Town Criers Preserve A Christmas Tradition On Nantucket

Dec 18, 2017

Nantucket Town Crier Eric Goddard arrives to kick off Christmas Stroll, 2017.
Credit Brian Morris

During the recent Christmas Stroll on Nantucket, throngs of people milled around the intersection of Main and Federal Streets awaiting the arrival of Town Crier Eric Goddard to officially kick off the festivities.

Goddard is the latest in a long line of town criers on the island. And he looks every bit the part, with a top hat, bell, and a scarf that was knitted by his mother for Christmas Stroll.

“This scarf’s probably ten feet long. And I wear this once a year on Christmas Stroll Saturday,” Goddard said.

Goddard became the town crier after assuming the position from his friend and long-time island resident Curtis Barnes, who filled the role for 28 years.

Curtis Barnes was Nantucket's Town Crier for 28 years.
Credit Brian Morris/WCAI

These days, the town crier’s role is purely ceremonial. But during the 18th and 19th centuries, town criers played a vital role on Nantucket.

“There were no newspapers,” said Barnes. “The town crier would walk around and ring the bell and pass the news whenever something was happening.”

Barnes points out that when Price Harry recently decided to get married, the town crier of London announced it to the population.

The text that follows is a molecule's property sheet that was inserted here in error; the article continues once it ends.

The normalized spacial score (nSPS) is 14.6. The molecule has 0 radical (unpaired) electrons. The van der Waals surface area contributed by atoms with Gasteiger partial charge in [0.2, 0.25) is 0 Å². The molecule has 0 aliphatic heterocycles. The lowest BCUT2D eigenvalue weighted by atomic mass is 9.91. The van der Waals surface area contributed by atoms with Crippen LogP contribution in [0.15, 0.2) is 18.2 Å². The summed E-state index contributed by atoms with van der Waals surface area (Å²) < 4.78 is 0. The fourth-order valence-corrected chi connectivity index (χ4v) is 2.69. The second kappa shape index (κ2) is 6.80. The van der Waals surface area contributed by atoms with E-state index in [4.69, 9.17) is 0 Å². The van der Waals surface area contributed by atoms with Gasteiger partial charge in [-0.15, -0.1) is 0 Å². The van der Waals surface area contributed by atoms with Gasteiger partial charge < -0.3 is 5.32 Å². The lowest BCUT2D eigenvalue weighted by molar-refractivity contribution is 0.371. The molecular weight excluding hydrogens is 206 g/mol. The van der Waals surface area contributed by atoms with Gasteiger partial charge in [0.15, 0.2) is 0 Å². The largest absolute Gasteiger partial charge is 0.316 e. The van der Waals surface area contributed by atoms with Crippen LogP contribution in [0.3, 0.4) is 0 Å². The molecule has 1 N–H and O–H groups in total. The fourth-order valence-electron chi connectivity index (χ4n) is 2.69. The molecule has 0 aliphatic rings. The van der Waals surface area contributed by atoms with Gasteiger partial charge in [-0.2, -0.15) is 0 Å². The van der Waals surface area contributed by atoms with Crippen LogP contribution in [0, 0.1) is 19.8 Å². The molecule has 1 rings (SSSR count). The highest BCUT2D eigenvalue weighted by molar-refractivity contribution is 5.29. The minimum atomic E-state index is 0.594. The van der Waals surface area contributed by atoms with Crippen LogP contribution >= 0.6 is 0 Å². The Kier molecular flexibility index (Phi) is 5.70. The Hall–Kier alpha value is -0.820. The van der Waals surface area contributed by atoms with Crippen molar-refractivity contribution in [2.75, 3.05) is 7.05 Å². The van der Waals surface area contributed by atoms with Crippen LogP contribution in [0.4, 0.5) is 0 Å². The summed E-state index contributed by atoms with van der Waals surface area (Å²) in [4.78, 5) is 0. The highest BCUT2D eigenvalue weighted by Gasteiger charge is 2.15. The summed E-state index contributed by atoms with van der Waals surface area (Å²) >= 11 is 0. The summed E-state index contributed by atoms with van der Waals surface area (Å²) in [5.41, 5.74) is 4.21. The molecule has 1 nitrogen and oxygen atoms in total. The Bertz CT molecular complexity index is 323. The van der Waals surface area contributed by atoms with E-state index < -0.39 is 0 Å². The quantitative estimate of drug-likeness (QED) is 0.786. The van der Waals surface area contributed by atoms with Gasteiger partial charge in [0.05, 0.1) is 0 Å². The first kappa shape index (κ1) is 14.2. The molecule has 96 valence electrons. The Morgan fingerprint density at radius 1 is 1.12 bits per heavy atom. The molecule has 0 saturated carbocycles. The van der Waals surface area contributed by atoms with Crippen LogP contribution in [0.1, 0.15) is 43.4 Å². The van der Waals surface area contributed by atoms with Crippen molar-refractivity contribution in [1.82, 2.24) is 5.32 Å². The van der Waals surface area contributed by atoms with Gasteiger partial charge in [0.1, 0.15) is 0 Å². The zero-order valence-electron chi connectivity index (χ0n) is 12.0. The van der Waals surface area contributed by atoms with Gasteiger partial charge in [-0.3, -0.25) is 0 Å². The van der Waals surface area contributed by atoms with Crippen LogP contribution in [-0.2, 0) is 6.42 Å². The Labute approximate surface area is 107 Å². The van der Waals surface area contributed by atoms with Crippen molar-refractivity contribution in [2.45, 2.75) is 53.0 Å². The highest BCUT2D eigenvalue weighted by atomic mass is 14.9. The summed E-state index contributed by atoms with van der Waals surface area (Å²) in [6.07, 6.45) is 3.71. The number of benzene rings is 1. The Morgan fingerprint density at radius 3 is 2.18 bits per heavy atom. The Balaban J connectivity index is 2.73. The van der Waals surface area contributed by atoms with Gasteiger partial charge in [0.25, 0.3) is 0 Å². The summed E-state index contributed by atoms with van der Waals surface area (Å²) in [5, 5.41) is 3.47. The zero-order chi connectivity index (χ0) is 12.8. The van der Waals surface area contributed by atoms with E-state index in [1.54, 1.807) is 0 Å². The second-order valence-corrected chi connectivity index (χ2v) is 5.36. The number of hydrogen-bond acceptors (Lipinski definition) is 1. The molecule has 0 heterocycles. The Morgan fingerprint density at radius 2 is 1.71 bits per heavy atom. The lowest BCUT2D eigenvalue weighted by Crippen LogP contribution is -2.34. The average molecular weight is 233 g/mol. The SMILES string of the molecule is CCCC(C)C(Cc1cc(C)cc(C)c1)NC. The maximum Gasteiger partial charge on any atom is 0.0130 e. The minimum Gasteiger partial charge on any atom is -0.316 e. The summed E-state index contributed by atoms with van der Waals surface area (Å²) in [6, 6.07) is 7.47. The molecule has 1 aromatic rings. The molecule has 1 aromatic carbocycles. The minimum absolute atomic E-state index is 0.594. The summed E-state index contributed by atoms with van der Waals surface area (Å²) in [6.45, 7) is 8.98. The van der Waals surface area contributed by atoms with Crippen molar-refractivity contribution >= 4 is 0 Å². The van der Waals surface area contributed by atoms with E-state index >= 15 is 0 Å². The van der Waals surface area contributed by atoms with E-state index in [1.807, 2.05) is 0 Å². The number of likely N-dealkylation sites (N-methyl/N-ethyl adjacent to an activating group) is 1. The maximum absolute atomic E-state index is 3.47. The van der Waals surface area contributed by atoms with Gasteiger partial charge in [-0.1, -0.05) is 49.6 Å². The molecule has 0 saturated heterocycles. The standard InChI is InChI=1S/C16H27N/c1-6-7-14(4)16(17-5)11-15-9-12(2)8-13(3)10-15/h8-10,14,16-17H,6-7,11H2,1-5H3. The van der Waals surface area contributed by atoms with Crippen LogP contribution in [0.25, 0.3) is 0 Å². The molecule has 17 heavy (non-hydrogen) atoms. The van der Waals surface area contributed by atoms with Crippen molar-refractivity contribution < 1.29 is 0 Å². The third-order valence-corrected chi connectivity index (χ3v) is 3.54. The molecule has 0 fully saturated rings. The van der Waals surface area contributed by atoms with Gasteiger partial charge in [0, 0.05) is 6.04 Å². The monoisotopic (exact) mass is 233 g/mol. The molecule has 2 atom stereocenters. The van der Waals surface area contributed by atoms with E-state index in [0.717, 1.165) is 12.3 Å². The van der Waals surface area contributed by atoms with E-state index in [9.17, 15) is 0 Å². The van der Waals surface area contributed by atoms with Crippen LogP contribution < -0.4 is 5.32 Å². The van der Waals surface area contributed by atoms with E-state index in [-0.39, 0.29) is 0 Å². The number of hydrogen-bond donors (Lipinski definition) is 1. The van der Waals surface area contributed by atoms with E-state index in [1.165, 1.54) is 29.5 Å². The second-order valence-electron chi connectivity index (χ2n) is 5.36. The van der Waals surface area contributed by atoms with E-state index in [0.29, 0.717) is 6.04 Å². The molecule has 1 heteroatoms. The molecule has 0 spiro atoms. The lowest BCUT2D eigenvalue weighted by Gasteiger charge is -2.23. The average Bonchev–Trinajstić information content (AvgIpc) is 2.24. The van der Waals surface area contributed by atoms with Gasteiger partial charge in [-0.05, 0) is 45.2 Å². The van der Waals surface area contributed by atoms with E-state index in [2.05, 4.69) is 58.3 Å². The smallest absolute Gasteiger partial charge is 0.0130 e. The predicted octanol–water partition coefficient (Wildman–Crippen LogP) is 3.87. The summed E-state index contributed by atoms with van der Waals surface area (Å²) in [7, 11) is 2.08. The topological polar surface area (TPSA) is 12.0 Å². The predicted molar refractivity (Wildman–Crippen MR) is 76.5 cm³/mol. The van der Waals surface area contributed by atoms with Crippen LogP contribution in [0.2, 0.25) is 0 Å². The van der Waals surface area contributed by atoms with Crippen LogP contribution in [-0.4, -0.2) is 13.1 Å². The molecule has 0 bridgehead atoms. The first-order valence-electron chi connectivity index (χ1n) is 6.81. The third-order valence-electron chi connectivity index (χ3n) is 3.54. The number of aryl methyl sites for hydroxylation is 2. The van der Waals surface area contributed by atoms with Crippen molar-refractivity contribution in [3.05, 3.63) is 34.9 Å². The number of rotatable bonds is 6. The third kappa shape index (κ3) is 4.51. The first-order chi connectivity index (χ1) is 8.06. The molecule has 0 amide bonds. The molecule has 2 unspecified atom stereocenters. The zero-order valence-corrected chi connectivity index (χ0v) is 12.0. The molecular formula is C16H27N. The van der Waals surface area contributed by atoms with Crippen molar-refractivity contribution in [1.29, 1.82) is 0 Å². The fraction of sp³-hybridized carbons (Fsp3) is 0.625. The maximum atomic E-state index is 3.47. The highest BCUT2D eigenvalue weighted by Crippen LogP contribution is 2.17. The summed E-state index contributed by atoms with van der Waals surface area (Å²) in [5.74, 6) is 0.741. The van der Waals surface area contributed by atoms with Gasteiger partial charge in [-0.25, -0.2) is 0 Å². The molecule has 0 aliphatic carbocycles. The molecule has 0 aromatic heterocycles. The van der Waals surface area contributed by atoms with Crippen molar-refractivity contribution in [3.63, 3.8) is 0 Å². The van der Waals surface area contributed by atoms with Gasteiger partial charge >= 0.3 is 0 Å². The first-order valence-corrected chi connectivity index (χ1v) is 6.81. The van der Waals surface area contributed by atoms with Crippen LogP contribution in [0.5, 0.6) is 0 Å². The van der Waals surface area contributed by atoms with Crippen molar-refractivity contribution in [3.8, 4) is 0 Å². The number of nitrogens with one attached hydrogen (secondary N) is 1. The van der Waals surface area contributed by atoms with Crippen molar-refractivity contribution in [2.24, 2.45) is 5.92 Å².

“There’s a very long tradition going back into Medieval history of the town crier being the person who brought the news and told people when they had to pay their taxes, and they were the walking, living, breathing newspapers of the day.” 

Town criers on Nantucket also had an important function during Nantucket’s whaling days.

“When the whaling ships would come back after three years in the Pacific Ocean, the town crier would go around and broadcast, ‘Hear ye! The ship is coming in!’ And that would warn everyone and get them ready for their husbands and friends to return,” Barnes explained.

Eric Goddard leads the crowd to meet Santa at Straight Wharf during Christmas Stroll.
Credit Brian Morris/WCAI

Some criers also used long horns, called “trumpets,” to make their voices louder.

“The trumpet was to broadcast out. You didn’t have microphones and speakers and stuff, so it was to spread the word. Now some of us don’t need that. I’m pretty loud, and I can be heard,” Barnes said. 

By the early 1900s, the town crier’s role had become obsolete, but it was re-instituted in the 1970s with the start of Christmas Stroll.

During this year’s stroll, current Town Crier Eric Goddard led a crowd of children and parents down the cobblestones of Main Street to greet Santa at Straight Wharf.

Santa hopped up onto an old fire truck for the festive trip back into town, with Eric Goddard calling out holiday greetings to young and old as he led the crowd.

Main Street crowds during Nantucket Christmas Stroll.
Credit Brian Morris/WCAI

With his bell, top hat and ten-foot long red scarf, he was clearly in his element – performing a function that’s no longer a necessity in people’s lives, but which added a welcome touch of tradition to a Nantucket Christmas.